Ministers who own their home can not only take advantage of the housing allowance by including mortgage payments as housing expenses, but also can deduct mortgage interest and property taxes on their itemized deductions. This is often referred to as a "double deduction" [source: Guidestone].
Once ministers pay off their mortgages, however, they can lose a good portion of this important tax benefit. But the Tax Court has ruled that a minister can obtain a home equity loan and include the loan payments as part of the housing allowance for tax purposes as long as the loan was obtained for housing-related expenses [source: Hammar].
We mentioned earlier that the housing allowance is subject to Social Security tax under SECA. However, retired clergy are considered unemployed and so do not have to pay the Social Security tax on this allowance [source: IRS]. Special rules also apply to traveling evangelists, theological students, teachers and administrators, and Cantors in the Jewish faith. You can check out Publication 517 for these details. Also, when calculating your state taxes, make sure to check the rules for your particular state. Most states allow clergy to exclude the housing allowance from taxable income, but some don't.
Aside from housing, clergy usually incur significant business expenses as a part of their job, such as maintaining a car for transportation, paying for continuing education, and obtaining books and resources. If clergy must rely on their salary to pay for these expenses, it will be an extra tax burden for them. Although clergy can declare these business expenses on itemized deductions, they cannot deduct the whole amount because it is subject to limits. Instead, churches can help their ministers avoid this tax burden by setting up an Accountable Reimbursement Plan. This would allow the minister to get reimbursed by the church for business expenses.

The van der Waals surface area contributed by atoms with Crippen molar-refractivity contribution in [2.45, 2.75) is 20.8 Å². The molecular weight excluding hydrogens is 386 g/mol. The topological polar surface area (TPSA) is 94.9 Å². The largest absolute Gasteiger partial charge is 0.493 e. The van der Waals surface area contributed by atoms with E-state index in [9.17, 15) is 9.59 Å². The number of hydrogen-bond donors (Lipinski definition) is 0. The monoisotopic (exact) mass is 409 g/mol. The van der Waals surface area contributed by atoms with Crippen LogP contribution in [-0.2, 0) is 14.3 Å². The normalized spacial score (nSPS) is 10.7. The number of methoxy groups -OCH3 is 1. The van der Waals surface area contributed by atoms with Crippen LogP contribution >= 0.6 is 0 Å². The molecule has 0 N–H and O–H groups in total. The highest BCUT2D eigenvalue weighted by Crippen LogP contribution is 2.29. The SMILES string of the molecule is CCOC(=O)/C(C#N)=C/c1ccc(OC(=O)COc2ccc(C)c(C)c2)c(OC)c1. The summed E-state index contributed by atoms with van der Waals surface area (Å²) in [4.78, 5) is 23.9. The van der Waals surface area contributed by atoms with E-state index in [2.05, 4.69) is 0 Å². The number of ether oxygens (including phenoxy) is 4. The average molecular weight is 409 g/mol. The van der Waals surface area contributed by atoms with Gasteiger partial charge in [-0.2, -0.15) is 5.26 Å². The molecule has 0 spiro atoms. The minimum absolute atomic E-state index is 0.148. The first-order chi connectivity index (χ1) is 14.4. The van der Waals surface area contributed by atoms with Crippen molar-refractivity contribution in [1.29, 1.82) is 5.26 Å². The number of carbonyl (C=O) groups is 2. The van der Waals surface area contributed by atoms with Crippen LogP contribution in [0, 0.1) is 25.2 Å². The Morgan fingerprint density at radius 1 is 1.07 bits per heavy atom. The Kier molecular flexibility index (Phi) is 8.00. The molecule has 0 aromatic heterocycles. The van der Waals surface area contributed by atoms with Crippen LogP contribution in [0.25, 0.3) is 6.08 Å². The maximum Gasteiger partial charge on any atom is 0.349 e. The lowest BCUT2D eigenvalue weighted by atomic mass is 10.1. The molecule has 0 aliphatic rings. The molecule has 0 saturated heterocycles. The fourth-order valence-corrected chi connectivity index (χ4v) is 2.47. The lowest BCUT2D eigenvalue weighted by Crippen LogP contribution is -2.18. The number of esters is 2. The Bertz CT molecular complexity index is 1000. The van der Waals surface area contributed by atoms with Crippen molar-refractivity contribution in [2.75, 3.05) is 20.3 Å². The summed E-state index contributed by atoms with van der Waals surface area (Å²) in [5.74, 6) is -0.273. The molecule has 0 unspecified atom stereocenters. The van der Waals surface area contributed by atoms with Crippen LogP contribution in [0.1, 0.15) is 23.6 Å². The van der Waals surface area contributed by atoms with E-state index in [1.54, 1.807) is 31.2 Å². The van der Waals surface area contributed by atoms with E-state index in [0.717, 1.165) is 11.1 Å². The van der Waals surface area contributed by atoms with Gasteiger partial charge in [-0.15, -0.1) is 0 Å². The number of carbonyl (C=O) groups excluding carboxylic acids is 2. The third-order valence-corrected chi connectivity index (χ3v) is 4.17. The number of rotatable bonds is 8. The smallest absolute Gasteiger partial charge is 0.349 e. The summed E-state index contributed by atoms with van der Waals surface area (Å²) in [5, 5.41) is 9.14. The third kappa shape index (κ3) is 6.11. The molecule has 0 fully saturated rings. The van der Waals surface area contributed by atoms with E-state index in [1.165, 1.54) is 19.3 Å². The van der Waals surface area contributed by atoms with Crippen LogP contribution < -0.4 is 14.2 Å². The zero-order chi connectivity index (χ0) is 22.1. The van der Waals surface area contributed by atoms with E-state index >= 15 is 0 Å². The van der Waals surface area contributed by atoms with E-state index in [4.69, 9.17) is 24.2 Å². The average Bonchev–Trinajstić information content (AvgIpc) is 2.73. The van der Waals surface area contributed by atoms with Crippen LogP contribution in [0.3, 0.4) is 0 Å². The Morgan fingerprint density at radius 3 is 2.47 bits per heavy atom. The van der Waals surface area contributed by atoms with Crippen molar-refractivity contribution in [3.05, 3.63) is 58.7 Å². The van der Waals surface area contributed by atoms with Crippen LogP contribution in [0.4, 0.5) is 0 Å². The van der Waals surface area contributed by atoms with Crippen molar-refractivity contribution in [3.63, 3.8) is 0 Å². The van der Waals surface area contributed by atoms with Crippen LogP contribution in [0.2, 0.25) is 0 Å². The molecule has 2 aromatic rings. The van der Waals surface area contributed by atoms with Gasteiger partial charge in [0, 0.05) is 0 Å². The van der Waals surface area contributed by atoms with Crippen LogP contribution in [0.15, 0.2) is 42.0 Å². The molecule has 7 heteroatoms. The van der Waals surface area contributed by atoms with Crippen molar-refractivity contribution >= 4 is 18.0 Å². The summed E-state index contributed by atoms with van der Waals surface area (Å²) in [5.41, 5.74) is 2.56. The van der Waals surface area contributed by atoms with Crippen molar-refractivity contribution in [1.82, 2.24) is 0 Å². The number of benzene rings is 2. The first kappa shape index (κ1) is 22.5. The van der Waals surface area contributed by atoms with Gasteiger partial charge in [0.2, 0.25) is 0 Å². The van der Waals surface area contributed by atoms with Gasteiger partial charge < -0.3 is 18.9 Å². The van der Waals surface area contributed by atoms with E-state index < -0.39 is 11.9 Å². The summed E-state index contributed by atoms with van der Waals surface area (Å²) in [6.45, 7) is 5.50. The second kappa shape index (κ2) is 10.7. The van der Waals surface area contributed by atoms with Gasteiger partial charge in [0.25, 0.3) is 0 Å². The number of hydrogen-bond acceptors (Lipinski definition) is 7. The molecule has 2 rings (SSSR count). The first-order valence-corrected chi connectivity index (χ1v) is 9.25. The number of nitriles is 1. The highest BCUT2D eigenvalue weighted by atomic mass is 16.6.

To use such a plan, the IRS requires that you incur these expenses while performing services as an employee, you account expenses to the church in a timely manner and you return unused allowance for expenses [source: IRS Topic 514]. Make sure the church outlines the rules for the plan in writing and you keep copies of all receipts as verifiable evidence [source: Hammar]. You will not need to include the Accountable Reimbursement Plan on your federal return, but both the church and minister should keep these records in case of an audit.